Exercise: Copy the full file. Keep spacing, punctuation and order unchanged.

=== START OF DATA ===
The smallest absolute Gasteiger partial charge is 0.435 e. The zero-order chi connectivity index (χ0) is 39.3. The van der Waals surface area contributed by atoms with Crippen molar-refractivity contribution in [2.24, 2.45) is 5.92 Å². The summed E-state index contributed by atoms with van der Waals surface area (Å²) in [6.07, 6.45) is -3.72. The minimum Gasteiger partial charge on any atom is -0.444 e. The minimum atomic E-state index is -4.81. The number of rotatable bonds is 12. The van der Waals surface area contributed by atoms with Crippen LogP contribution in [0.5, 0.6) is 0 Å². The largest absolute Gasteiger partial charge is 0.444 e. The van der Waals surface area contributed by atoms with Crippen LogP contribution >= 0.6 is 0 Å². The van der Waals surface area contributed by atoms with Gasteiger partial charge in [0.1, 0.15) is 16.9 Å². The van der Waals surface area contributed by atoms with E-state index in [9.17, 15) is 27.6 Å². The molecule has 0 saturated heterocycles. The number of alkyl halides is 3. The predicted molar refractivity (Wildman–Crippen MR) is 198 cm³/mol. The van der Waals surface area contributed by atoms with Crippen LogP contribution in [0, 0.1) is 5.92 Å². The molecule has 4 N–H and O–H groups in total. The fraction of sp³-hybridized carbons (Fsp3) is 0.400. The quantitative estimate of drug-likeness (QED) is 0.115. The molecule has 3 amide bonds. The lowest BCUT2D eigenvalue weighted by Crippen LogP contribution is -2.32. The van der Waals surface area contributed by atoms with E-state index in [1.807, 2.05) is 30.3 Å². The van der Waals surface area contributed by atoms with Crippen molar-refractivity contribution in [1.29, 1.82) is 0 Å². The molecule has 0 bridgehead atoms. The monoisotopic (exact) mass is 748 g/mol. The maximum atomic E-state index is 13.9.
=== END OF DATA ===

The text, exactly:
The smallest absolute Gasteiger partial charge is 0.435 e. The zero-order chi connectivity index (χ0) is 39.3. The van der Waals surface area contributed by atoms with Crippen molar-refractivity contribution in [2.24, 2.45) is 5.92 Å². The summed E-state index contributed by atoms with van der Waals surface area (Å²) in [6.07, 6.45) is -3.72. The minimum Gasteiger partial charge on any atom is -0.444 e. The minimum atomic E-state index is -4.81. The number of rotatable bonds is 12. The van der Waals surface area contributed by atoms with Crippen LogP contribution in [0.5, 0.6) is 0 Å². The largest absolute Gasteiger partial charge is 0.444 e. The van der Waals surface area contributed by atoms with Crippen LogP contribution >= 0.6 is 0 Å². The van der Waals surface area contributed by atoms with Gasteiger partial charge in [0.1, 0.15) is 16.9 Å². The van der Waals surface area contributed by atoms with E-state index in [9.17, 15) is 27.6 Å². The molecule has 0 saturated heterocycles. The number of alkyl halides is 3. The predicted molar refractivity (Wildman–Crippen MR) is 198 cm³/mol. The van der Waals surface area contributed by atoms with Crippen LogP contribution in [0, 0.1) is 5.92 Å². The molecule has 4 N–H and O–H groups in total. The fraction of sp³-hybridized carbons (Fsp3) is 0.400. The quantitative estimate of drug-likeness (QED) is 0.115. The molecule has 3 amide bonds. The lowest BCUT2D eigenvalue weighted by Crippen LogP contribution is -2.32. The van der Waals surface area contributed by atoms with E-state index in [1.807, 2.05) is 30.3 Å². The van der Waals surface area contributed by atoms with Crippen molar-refractivity contribution in [1.29, 1.82) is 0 Å². The molecule has 0 bridgehead atoms. The monoisotopic (exact) mass is 748 g/mol. The maximum atomic E-state index is 13.9.